New law would force adult video, book stores to move sooner Earlier measure was not enforced

December 08, 1992|By John Rivera | John Rivera,Staff Writer

The County Council approved a bill last night that will force stores that sell and rent sexually explicit books and videos to move away from residential and most business areas within six months after they receive county notice.

The bill, which takes effect immediately, was drafted after council members discovered that the Office of Planning and Zoning failed to enforce a similar law that was passed more than a year ago.

The new law shortens the time for non-conforming businesses to move out.

The original ordinance, which was passed in November 1991, limited adult entertainment establishments to industrial and commercial areas at least 1,000 feet from homes, churches or schools. Those that were not in those kinds of areas would have to relocate.

The old ordinance also required the county to notify stores if the zoning was changed in the area where they are situated, and then gave stores 120 days to register as non-conforming uses. The stores would have to move within one year of registering with the county, under the old law.

One year later, no notices had been sent to four stores in the county that had been identified as selling adult videos too near churches, schools or homes.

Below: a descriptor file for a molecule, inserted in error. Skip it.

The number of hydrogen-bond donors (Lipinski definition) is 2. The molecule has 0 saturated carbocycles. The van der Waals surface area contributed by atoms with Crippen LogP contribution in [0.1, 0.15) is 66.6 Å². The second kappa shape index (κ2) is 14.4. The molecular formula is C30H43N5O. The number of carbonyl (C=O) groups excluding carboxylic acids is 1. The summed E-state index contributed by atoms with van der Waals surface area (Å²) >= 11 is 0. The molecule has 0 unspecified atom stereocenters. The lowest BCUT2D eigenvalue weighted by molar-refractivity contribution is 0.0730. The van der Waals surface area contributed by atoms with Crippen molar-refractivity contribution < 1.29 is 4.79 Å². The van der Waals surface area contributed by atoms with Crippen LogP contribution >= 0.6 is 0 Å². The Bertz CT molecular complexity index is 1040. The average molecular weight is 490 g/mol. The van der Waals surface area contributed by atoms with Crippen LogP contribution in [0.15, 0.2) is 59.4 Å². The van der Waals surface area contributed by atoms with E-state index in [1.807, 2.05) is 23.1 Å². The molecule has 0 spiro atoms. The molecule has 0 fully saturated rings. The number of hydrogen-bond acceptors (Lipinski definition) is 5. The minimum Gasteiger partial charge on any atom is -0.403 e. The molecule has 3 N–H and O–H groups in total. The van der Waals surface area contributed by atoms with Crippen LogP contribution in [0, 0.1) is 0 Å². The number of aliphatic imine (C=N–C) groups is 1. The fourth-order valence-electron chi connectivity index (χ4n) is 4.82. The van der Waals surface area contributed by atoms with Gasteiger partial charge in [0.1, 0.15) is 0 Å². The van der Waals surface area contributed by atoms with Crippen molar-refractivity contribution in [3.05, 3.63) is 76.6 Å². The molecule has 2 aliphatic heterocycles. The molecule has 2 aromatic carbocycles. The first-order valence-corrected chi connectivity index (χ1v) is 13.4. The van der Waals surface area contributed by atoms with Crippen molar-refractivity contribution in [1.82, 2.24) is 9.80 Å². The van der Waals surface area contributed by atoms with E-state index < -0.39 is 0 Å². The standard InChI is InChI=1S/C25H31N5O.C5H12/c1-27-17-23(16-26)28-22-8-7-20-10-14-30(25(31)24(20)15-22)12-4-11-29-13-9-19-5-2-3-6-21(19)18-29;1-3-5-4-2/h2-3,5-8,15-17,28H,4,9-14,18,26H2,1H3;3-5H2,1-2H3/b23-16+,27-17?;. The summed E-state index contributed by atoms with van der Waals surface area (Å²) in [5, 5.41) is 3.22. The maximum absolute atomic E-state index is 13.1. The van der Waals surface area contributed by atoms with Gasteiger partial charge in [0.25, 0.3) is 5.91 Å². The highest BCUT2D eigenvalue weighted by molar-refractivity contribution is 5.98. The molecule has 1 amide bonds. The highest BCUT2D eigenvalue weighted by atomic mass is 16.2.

Council Chairman David G. Boschert scolded a planning and zoning official for the delay and demanded an explanation.

"How in the heck did that occur . . . and what are you doing in Planning and Zoning to make sure it doesn't happen again?" Mr. Boschert asked James J. Cannelli, a planning and zoning administrator.

"I think it was just a failure on the part of persons in our

department to make sure that it was implemented," said Mr. Cannelli. He said that a person has been appointed in the department to oversee legislation passed by the council to assure that it is implemented.

The bill adopted last night cuts the time requiring the owner to apply for registration as a nonconforming use to 60 days after receiving notice from the county. After six months, the business must move.

Councilman Edward Middlebrooks, who co-sponsored the legislation with Mr. Boschert, shared his colleague's bewilderment that the first ordinance had not been enforced.

"This is not complicated to do. I can tell you, people are very upset," Mr. Middlebrooks said. He added that he is consulting with the Office of Law to determine whether the action taken by the Glen Burnie News and Video Center, which began last month stocking family videos and moved its sexually explicit videos to a back room, is still covered by the legislation.

The law passed last night, as well as the first measure, does not apply to stores that carry standard movies and keep only a small enclosed section for X-rated videos.

In other business, Mr. Boschert was re-elected as council chairman by a 6-1 vote, with Councilwoman Maureen Lamb the lone dissenter. Carl G. Holland was re-elected as council vice chairman.

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